Crude oil inventories increased substantially this week after inexplicably (i.e. lower imports) having fallen for the past couple of weeks. The decline in gasoline and distillate inventories would normally mitigate the increase in crude oil stocks; however, this is the first report under EIA's new methodology which excludes crude oil lease stocks from inventory numbers. EIA's new approach gives producers even more ways to hide stocks from inventory numbers in the near term, so weekly changes in crude oil stocks will be a bit less relevant than before.
Crude oil prices (NYSEARCA: USO) dropped substantially after the report was released, probably on the crude stock build, then rebounded to unchanged.
* Crude oil inventories increased by 4.8 million barrels.
* Gasoline inventories decreased by 1.9 million barrels.
* Distillate inventories decreased by 3.7 million barrels.
Crude oil stocks finally increased this week after four weeks of sequential decreases. The crude oil build is mitigated by a corresponding decrease in gasoline and distillate inventories, although the numbers are somewhat clouded by EIA's new methodology.
Production and Refinery Utilization:
* Domestic production fell by 17,000 bpd despite an increase in Alaska production.
* Production in the Contiguous United States (excluding Alaska) decreased by 36,000 barrels per day. Seemingly a large number, although we believe this is just the monthly re-benchmarking (the monthly short-term energy outlook was released yesterday) under EIA's new methodology for production (in effect since August).
* Imports increased by 151,000 bpd. Still running below normal levels.
* Refinery utilization decreased by 270 basis points to the mid-80's, which is normal for the shoulder season. Despite falling refinery utilization rates, with the exception of this week, crude oil inventories have been falling substantially during the shoulder season, contrary to what should be normally expected.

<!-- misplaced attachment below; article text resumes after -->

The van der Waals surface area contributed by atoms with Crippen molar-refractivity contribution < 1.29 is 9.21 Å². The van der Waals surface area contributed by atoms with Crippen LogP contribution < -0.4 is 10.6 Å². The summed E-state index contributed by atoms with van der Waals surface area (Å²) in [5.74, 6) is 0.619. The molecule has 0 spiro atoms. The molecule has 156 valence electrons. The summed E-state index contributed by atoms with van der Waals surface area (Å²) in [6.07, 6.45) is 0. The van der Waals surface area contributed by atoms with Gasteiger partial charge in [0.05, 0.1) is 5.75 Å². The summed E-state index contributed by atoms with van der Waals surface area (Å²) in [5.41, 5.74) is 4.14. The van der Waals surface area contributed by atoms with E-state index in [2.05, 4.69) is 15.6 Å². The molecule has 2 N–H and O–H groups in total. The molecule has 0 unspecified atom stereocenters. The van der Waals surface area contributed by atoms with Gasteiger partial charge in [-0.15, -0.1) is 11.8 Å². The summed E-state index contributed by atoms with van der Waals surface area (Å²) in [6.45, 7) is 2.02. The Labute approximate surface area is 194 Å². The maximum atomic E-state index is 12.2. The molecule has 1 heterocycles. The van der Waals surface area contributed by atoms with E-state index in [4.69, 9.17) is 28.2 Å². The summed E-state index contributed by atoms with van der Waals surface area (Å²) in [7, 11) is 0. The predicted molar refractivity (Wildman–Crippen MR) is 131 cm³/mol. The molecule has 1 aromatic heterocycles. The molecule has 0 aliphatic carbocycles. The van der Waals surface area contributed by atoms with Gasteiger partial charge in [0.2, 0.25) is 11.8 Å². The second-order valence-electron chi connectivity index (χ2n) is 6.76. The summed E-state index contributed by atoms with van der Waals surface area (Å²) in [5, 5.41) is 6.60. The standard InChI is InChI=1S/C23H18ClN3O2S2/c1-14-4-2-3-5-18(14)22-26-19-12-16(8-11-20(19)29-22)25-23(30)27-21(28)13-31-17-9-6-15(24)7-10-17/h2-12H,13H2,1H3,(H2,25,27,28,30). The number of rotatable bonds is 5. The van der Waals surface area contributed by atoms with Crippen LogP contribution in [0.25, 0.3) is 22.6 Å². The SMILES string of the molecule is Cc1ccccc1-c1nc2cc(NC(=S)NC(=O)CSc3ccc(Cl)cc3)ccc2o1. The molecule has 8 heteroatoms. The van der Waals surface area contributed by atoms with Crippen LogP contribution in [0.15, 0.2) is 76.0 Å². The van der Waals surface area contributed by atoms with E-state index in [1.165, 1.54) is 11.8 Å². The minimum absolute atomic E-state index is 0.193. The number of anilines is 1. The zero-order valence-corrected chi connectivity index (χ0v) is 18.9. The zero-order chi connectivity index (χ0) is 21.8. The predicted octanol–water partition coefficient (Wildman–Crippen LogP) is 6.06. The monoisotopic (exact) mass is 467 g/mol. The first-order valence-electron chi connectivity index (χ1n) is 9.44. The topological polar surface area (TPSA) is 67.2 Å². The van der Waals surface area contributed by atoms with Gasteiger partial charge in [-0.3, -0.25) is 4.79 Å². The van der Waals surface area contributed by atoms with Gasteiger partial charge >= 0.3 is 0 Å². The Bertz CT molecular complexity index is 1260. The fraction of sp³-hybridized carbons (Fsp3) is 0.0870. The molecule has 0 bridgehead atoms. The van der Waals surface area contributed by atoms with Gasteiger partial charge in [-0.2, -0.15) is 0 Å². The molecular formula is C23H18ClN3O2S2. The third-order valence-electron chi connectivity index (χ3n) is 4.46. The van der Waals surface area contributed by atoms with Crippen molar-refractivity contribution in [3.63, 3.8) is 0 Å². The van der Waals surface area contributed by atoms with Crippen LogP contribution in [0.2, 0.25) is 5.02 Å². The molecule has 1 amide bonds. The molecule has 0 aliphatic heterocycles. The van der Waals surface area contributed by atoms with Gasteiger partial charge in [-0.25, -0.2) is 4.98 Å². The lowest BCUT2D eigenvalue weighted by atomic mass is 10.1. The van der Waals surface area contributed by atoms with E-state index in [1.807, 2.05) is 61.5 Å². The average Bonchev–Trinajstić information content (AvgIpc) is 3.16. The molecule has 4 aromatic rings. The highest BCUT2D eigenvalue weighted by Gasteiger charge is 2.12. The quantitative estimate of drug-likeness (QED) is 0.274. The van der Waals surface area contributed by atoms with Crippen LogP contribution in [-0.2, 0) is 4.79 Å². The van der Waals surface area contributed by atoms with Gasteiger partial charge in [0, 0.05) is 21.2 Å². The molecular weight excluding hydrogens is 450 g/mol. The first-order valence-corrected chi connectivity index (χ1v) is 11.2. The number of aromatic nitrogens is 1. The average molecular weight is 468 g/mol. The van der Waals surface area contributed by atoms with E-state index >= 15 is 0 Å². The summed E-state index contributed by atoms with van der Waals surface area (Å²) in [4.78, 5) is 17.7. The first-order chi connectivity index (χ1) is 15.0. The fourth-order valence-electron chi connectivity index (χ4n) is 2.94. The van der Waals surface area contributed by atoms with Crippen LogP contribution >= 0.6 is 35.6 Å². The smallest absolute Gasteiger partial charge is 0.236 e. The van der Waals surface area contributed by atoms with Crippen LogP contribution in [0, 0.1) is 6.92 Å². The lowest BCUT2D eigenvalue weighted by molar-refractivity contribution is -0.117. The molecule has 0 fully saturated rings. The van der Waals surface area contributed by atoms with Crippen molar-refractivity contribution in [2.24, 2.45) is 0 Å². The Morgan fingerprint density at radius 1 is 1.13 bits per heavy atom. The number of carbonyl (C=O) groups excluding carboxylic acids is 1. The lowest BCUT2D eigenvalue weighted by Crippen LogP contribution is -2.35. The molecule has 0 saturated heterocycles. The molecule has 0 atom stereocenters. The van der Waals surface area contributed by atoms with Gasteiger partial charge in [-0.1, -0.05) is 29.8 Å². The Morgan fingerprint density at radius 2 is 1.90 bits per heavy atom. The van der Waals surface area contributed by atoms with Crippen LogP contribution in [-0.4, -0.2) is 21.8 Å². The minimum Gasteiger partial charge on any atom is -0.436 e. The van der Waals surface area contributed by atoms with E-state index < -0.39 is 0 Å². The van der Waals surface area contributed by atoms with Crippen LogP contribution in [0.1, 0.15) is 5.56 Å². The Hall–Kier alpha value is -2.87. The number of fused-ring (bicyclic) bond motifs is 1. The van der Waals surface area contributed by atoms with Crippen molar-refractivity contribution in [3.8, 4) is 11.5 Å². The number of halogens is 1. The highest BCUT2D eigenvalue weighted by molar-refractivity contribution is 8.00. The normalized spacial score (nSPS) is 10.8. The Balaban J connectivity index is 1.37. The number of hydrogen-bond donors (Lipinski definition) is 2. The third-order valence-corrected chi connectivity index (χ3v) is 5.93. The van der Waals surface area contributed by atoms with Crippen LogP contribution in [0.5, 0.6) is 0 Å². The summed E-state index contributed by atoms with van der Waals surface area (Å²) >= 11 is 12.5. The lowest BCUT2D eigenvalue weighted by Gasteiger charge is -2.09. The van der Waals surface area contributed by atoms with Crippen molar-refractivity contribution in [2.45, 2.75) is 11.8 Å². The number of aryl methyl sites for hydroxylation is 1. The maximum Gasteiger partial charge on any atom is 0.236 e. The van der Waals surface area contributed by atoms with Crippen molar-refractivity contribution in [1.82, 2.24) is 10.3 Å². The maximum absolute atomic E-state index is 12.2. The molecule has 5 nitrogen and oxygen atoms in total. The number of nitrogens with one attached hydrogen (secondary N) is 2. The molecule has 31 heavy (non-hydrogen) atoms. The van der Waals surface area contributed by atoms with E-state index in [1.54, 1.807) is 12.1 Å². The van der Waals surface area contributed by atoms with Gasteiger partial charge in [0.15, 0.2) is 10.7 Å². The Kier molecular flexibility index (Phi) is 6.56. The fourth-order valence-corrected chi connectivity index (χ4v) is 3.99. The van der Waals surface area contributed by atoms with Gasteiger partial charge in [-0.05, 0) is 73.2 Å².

This is mostly likely due to lower imports, although it could also be a result of inventory re-shuffling in anticipation of this week's new methodology for crude oil stocks held at leases.
* Cushing, OK inventories decreased by 1.4 million barrels. We still believe that Cushing is essentially at maximum operating capacity. Cushing inventories should not be affected by the new methodology since there is no production at Cushing.
* Gulf Coast inventories increased by 3.0 million barrels. Gulf Coast numbers are affected by the new methodology and exclude more than 20 million barrels of crude oil stocks held at leases. Even with this change, Gulf Coast inventories are still running at historically high levels.
In principle, this week's large crude oil inventory build is not that material given the fall in gasoline and distillate stocks. In fact, combined with the decrease in domestic production (also the result of monthly re-benchmarking) it would normally be somewhat bullish.
However, starting with this report, inventory numbers for crude oil exclude stocks held at leases and therefore are less relevant on a weekly basis since producers can now 'hide' production on site. Although oil that has been extracted from the ground will eventually find its way into the inventory numbers, producers now have an additional option to exclude volumes at will in the weekly inventory report.
Disclosure: I/we have no positions in any stocks mentioned, and no plans to initiate any positions within the next 72 hours.
I wrote this article myself, and it expresses my own opinions. I am not receiving compensation for it (other than from Seeking Alpha). I have no business relationship with any company whose stock is mentioned in this article.